It’s a Bumpy Ride for some on “Cheap flights”
By Jon, Dec 18th, 2008
The travel sector is one of the most competitive arenas on the Internet and for the most successful sites it’s certainly one of the most lucrative.
The Internet has perhaps changed the travel industry more than any other. We no longer need to visit the travel agent to help us book a holiday and a flight. We conduct the research ourselves and regularly buy separate flights either for a city break or business trip.
With the advent of budget airlines such as Ryan Air and Easy Jet, price has become one of the main purchasing factors for the online user, and the airlines and online travel agencies know it. Unlike almost any other industry, the word “cheap” is one of the most sought after and prized keywords. (“Cheap” on Google)
Dominance and Fluctuation
As you can see from the chart below, Skyscanner and CheapFlights, two of the biggest names n online travel agencies have been consistently in the top 10 over this period. Travel supermarket has enjoyed similar success other than a slight blip in November 08, a fall that Easyjet also succumbed too. What did Google dislike at that time?
More gradual success has come for flights.monarch which has been climbing since it went through a URL rename in the Summer of 2008, losing ground from its previous high before that time. Most surprisingly is Ryanair, who has not appeared in the top 100 of Google UK since July for this keyword.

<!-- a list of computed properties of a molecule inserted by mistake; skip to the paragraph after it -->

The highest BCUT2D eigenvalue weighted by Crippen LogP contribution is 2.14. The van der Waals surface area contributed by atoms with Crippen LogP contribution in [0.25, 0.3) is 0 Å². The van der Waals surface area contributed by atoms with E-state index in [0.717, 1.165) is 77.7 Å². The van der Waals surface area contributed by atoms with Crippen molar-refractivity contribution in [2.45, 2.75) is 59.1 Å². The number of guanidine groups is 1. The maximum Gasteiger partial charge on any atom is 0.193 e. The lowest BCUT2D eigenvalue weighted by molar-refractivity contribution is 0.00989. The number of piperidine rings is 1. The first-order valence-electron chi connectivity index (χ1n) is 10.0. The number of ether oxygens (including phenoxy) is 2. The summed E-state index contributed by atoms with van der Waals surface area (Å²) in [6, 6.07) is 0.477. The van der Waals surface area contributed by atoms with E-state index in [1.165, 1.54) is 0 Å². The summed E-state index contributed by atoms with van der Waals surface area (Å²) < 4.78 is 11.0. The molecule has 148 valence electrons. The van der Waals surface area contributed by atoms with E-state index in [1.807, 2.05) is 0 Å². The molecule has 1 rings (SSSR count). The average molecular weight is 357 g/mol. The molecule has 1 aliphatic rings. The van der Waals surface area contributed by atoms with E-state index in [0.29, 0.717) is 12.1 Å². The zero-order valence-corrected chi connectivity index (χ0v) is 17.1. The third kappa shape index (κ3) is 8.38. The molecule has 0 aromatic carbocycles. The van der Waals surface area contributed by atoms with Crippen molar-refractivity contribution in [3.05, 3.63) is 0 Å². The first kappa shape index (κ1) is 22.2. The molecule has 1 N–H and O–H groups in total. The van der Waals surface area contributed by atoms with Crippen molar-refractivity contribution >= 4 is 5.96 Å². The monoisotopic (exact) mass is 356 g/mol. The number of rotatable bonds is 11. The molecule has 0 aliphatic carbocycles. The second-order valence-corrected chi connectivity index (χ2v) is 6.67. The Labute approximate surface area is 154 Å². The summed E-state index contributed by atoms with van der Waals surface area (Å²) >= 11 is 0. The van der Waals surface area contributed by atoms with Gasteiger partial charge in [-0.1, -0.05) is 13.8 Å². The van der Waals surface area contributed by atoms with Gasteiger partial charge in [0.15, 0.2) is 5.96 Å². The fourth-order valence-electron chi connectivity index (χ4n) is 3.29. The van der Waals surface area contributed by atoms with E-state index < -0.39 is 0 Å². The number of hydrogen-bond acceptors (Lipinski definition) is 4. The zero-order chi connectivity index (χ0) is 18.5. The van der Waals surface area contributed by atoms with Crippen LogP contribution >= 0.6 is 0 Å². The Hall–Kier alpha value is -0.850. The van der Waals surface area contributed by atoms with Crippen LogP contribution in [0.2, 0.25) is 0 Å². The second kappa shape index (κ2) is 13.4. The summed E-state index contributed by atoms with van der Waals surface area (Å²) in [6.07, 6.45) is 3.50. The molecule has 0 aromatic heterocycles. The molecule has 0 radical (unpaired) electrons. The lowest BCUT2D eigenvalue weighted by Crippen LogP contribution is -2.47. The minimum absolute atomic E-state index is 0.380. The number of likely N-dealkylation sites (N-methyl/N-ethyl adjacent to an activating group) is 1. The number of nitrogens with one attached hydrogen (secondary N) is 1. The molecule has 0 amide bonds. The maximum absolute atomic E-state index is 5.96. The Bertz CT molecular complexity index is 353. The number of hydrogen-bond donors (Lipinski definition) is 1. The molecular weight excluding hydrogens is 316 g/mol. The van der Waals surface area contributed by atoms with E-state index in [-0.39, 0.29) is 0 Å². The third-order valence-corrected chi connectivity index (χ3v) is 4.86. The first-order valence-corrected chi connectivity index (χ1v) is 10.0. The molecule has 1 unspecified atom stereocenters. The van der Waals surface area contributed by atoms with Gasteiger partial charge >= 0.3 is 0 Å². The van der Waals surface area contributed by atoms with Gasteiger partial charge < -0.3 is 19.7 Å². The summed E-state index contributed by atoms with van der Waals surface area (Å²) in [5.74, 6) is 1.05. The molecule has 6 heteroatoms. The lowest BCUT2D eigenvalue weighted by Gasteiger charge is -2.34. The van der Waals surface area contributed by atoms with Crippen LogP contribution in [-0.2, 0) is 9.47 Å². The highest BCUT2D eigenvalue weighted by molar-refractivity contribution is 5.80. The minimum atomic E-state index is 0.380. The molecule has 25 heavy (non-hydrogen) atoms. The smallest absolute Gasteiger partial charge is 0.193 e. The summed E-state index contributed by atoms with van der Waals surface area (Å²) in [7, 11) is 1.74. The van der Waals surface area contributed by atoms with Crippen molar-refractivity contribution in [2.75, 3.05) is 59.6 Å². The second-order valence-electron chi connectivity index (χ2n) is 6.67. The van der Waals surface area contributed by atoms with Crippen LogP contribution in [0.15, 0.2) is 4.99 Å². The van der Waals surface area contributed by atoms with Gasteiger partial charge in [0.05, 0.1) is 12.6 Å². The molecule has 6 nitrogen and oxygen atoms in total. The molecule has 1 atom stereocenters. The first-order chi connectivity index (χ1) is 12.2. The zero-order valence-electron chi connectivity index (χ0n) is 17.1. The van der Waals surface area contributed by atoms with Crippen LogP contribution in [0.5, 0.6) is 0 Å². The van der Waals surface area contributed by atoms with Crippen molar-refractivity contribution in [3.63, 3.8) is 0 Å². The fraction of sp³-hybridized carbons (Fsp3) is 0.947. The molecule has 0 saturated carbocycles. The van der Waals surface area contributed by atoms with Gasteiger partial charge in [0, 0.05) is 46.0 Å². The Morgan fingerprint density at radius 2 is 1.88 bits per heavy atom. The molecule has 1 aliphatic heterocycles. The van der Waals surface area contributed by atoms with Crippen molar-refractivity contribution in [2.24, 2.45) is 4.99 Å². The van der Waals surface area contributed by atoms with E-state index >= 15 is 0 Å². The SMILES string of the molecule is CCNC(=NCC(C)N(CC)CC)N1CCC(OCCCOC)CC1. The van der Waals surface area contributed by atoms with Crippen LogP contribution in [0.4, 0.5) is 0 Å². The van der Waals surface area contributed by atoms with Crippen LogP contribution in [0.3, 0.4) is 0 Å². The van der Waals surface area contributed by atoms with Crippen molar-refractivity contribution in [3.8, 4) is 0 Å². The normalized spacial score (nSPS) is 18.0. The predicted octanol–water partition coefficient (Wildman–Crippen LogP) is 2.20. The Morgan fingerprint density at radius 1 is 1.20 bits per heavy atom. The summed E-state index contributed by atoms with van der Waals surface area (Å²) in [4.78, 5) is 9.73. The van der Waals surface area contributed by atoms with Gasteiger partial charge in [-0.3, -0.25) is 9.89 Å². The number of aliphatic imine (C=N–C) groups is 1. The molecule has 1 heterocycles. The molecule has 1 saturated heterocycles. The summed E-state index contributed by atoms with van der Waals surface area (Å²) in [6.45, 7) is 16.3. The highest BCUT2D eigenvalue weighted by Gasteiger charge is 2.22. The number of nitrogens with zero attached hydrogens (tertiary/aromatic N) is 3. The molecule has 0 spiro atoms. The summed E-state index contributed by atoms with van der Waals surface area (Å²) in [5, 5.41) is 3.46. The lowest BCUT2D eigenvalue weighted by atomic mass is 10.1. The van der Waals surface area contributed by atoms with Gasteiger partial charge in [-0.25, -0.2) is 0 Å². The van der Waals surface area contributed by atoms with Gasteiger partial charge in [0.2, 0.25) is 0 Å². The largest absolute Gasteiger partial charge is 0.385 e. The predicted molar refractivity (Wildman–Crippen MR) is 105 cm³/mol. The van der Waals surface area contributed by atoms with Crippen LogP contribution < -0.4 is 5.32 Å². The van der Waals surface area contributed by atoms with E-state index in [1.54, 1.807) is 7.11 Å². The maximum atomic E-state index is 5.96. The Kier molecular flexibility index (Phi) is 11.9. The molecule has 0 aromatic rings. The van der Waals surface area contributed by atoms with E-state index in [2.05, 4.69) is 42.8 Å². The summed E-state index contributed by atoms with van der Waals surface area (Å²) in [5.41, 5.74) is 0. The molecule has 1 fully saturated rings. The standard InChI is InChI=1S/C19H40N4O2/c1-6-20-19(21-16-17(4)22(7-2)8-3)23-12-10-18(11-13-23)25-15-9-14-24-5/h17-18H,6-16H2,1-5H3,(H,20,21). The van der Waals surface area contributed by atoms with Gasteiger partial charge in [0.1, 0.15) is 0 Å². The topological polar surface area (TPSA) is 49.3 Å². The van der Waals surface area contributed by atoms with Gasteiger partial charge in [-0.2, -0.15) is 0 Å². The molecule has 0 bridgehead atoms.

The dramatic drop for Ryanair may be connected to this policy to punish 3rd party screenscrapers (Screen Scraping article).
However there are other reasons we have identified that have and will continue to significantly effect their positions until modified.
Ryanair.com – Line Tracker
It is interesting to note that a few similar search terms on Ryanair produced very similar trends, a climb in early July and then a drop on 24 July. This would suggest that there is a site wide issue.
Looking more closely at the November fluctuation, we notice that a lot of brands took a hit on 8/11/08 and then more so on 12/11/08. What was Google looking at?
Below shows that “Cheap Flights” as a search term has a similar search rate as “Airlines”. This shows that the market as a whole has split into two sectors. The conventional carriers tend to position themselves in the Airline section, and the travel agents and budget airlines fight it out for “cheap flights”.
What we can tell from this data however is that both keywords are on the decline from their peak in 2006. One factor could be the fact that today the online searcher is more knowledgeable and undertakes more a descriptive search hoping to get a more accurate return.
If you would like to find out more and to receive a PDF of the IP-SEO Travel Sector watch, please contact us.